Veteran Steve Sullivan has proved to be a nice complement on Sidney Crosby's left side.
By Dave Molinari Pittsburgh Post-Gazette
Steve Sullivan isn't exactly new to any of this.
He's 37 years old and broke into the NHL in the 1995-96 season.
He's played 969 NHL games.
He's piled up 283 goals and 730 points.
Matchup: New York Rangers at Penguins, 7:08 p.m. today, Consol Energy Center.
TV, radio: Root Sports, WXDX-FM (105.9).
Probable goaltenders: Marc-Andre Fleury for Penguins. Martin Biron for Rangers.
Penguins: Are tied with Rangers for most home-ice victories in Eastern Conference (27). ... C Evgeni Malkin has plus-minus rating of minus-6 in past seven games. ... Are scoring league-leading average of 3.3 goals per game.
Rangers: Have 24 road victories, tying franchise record, and need one more win to tie overall team mark (52). ... RW Marian Gaborik has six-game points streak. ... Are 35-5-3 when scoring first.
Hidden stat: Rangers lead the NHL with 1,162 hits on road, 99 more than second-ranked Penguins.
But despite all that, Sullivan said, he's never had an opportunity like the one he'll get next week.
Never been in a position where his team is just 16 victories away from a Stanley Cup and has a realistic chance at getting them.
"I've been to the semifinals once, with Toronto in '99, and we were more of a Cinderella story," he said. "We were riding an extremely hot goalie in Curtis Joseph. I don't think we were thought of as contenders at all.
"Besides that, I've been on teams that have just scraped to get into the playoffs. I think we had one team in Nashville, when we traded for [Peter] Forsberg, that we thought we had a pretty good shot. I was injured at the time, so I really didn't get a chance to play. So this is as good a shot as I've ever had."
If the Penguins make a serious run at the franchise's fourth Stanley Cup this spring, Sullivan figures to play a significant role.
Oh, he isn't likely to steal attention from the likes of Sidney Crosby, Evgeni Malkin, Marc-Andre Fleury and Kris Letang, but laboring on Crosby's left side isn't exactly low-profile work.
Sullivan was plugged in there a few games ago and, with Pascal Dupuis on the other wing, the unit has jelled nicely: In the past three games, its members have combined for 19 points.
Their productivity is part of the reason the Penguins can clinch fourth place in the Eastern Conference -- and home-ice advantage for Round 1 of the Stanley Cup playoffs -- in any of several ways tonight when they face the New York Rangers at Consol Energy Center.
Beating the Rangers would do it. So would fifth-place Philadelphia losing its home game against Buffalo in regulation. Or the Penguins and Flyers both being beaten in overtime or shootout.
Sullivan was limping after the Penguins' 5-3 victory Tuesday night in Boston but, because they had a day off Wednesday, it isn't known whether he has a noteworthy injury or simply an occupational annoyance.
Sullivan, it must be noted, has been exceptionally durable this season. He has missed only one of the first 80 games (March 25 at New Jersey), which is striking for a man who has endured some major lost-time problems throughout his career.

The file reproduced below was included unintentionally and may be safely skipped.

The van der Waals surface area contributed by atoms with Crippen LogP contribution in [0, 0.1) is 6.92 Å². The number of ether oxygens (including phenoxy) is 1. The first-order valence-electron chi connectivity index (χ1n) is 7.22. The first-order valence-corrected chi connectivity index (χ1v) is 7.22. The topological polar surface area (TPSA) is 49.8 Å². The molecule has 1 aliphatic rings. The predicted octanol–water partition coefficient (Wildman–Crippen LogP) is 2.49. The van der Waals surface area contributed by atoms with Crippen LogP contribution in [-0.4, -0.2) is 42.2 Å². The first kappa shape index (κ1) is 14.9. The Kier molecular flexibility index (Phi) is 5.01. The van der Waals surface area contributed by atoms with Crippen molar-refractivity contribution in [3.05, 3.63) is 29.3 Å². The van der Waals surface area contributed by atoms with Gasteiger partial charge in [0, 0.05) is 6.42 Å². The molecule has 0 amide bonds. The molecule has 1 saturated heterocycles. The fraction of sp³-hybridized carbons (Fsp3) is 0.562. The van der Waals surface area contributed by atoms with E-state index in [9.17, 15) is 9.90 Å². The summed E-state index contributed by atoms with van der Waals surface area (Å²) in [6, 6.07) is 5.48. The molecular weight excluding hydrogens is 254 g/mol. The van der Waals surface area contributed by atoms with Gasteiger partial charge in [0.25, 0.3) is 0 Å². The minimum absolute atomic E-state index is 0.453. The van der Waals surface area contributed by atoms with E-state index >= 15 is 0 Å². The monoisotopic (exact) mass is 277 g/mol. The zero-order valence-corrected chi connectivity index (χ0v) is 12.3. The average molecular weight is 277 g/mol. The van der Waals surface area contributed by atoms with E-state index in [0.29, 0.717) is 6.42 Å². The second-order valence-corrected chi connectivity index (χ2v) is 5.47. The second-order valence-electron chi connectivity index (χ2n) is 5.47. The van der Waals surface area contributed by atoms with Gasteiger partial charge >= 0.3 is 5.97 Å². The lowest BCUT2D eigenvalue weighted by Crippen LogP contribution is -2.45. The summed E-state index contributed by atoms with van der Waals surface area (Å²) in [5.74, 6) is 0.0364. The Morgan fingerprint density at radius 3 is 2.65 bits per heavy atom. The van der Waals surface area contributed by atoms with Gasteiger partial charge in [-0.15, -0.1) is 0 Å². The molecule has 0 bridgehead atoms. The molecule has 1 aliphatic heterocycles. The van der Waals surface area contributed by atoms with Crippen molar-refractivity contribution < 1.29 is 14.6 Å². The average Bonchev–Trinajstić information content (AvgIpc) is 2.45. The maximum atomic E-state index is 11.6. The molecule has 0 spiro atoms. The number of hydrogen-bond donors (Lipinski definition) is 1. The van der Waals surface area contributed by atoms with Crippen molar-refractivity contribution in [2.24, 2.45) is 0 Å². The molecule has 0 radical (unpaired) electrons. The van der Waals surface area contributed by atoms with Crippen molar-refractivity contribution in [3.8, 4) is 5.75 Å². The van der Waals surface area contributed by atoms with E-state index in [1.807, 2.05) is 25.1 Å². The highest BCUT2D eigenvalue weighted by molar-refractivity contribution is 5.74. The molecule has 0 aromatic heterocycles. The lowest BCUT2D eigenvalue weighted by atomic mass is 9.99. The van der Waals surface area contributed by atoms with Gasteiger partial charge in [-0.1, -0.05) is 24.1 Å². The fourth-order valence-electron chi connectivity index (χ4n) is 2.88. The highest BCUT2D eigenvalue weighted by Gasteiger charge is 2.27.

But, while many people outside the organization are surprised by that, Sullivan, who joined the Penguins as a free agent last summer, is not.
"When I talked to [general manager Ray Shero] before signing and he asked if I was healthy or not, my response to him was that the two injuries I've had since my back have been a knee and a sports hernia, which anybody can get," Sullivan said. "It's not an age thing. It's just a matter of genetics, I think.
"I was coming into the season expecting to play all 82 and, if it wasn't for our trainers telling me that the smartest thing to do was to sit out that back-to-back game, I would have played all 82. It was a tough decision to sit that one out. I really wanted to play all 82."
Although Sullivan played alongside Malkin much of the season, assistant coach Tony Granato, who oversees the forwards, said he is a logical fit with Crosby.
"He certainly sees the offensive game in different ways than most players," Granato said. "He can understand Sid and he's very confident as well.
"Sometimes, you put players who aren't used to playing with extremely skilled players in that position and they get nervous and change how they play.
"I think [Sullivan] complements him very well, with the way he reads the offensive play and moves the puck, the way he creates space for Sid with some of the things he does offensively."
Sullivan said he hasn't had to make any adjustments to his game to mesh with Crosby, but noted that playing with him obliges a winger to be ready for scoring opportunities to materialize when none seems possible.
"You're maybe a little more aware when he has [the puck] that you might be getting it," Sullivan said.
"Sometimes, it looks like there isn't a chance that he can get it through, and it does come through."
Sullivan is the Penguins' No. 5 scorer, with 17 goals and 31 assists, and has given a fair return on their $1.5 million investment. And he insists his energy reserves have not been drained by the regular season.
"Without a doubt," he said. "I feel as healthy as ever and very energized playing here."
NOTE -- The Penguins recalled defenseman Brian Strait from their team in Wilkes-Barre, presumably because of an unspecified injury Matt Niskanen got late in the second period of their 5-3 victory Tuesday in Boston.